The second chapter, "Whose Story is it?," which centers on Nadine Gordimer's My Son's Story, does not fit as neatly into the book's larger framework. Family certainly is a "delivery system" of the kind mentioned above, but its role as such is not fully explained or centered. It is also perplexing that, with his important call to bear precise attention to the historical and material conditions in which sameness and difference are manufactured, Palumbo-Liu would not engage with the racial classification of the protagonists of Gordimer's novel as "Coloured" rather than "black" and the difficulties that this legal terminology presented for the construction of commonality at the beginning of South Africa's democratic transition. This topic receives only the barest mention, with no explanation, in response to a passage cited from My Son's Story about "real blacks" (82). Such an omission leads to a more general question aimed not so much at Palumbo-Liu as at the broader community of literary scholars: how much sameness and difference can be tackled in books about "world literature," which, owing to their breadth, must sacrifice a certain amount of local specificity? Nevertheless, in other ways this chapter is crucial to Palumbo-Liu's argument. Along with marking My Son's Story's trenchant analysis of the personal losses as well as the gains that come with commitment to political liberation, it presents one of the fullest theorizations of the way the fiction writer comes to "know" or imagine the lives of others and the responsibilities embedded in this task (72-76; 92-96). In doing so, the analysis deepens the reflexive strand of thought running through each chapter and the epilogue, in which the investigation moves beyond how literature represents other delivery systems to how culture, art, and literature as its own kind of delivery system confront the problem of difference and the task of "deliverance" (142).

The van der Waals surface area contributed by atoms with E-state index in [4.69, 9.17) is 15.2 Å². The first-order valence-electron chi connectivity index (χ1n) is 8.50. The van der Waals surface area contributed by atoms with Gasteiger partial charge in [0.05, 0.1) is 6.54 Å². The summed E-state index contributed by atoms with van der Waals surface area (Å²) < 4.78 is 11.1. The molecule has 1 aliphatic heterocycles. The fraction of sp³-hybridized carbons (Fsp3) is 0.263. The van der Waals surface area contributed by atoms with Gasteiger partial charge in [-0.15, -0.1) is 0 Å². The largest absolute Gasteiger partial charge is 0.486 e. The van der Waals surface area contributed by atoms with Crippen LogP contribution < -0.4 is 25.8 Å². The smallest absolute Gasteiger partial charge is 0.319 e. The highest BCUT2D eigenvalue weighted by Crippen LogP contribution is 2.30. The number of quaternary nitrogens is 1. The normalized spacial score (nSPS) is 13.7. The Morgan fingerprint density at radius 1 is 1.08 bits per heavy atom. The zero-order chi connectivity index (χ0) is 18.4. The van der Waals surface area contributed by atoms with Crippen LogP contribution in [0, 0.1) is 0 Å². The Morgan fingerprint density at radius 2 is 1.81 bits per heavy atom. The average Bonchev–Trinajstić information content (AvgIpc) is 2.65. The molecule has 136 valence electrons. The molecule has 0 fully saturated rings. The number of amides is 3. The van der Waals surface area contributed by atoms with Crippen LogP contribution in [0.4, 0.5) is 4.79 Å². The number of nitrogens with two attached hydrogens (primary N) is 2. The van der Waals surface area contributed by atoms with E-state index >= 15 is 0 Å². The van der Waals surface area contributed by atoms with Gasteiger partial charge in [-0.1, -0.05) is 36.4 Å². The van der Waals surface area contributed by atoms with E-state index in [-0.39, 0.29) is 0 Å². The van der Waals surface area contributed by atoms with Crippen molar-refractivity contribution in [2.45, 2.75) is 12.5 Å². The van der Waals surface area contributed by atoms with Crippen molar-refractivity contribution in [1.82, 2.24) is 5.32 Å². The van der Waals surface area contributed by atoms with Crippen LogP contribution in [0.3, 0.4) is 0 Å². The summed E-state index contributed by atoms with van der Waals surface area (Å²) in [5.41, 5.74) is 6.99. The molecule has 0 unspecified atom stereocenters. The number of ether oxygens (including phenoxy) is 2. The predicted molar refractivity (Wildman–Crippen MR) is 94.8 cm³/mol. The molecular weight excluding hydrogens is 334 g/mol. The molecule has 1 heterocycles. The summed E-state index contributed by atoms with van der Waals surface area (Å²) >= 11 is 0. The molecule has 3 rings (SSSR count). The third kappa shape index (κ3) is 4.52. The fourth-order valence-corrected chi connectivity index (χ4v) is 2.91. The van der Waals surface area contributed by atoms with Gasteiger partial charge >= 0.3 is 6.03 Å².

The question of the ethical work of art or literature brings us back to the topics of empathy and human rights with which I began. Palumbo-Liu argues that literature is important not because it creates empathy, but because through its formal qualities it can help us to become aware of and reflect on the very narratives and historical contexts through which such attachments to others are formed. Albeit without a pre-mapped route or secure outcome, such a process of reflection may allow for a more accountable political and ethical connection between self and other. I would note that this ethical process is obviously not what all texts we call "literature" do; it is a perspective offered up by certain authors and a challenge taken up by those concerned with reading as an ethical practice. But the kind of critical reading practice explored and modeled by Palumbo-Liu is crucial in fields such as human rights, where progress is often measured in the expansion of those considered to be human "like us" while acknowledging that such abstract recognition may lead to a dangerous evacuation of the material inequalities that continue to separate people. More broadly, Palumbo-Liu's remarkable book goes some way toward answering a question we must take seriously and debate vigorously in the very specific conditions of the twenty-first-century attack on the humanities that also forms part of our current global age: that of why we should read literature at all.


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Author:Bystrom, Kerry
Publication:College Literature
Article Type:Book review
Date:Jun 22, 2013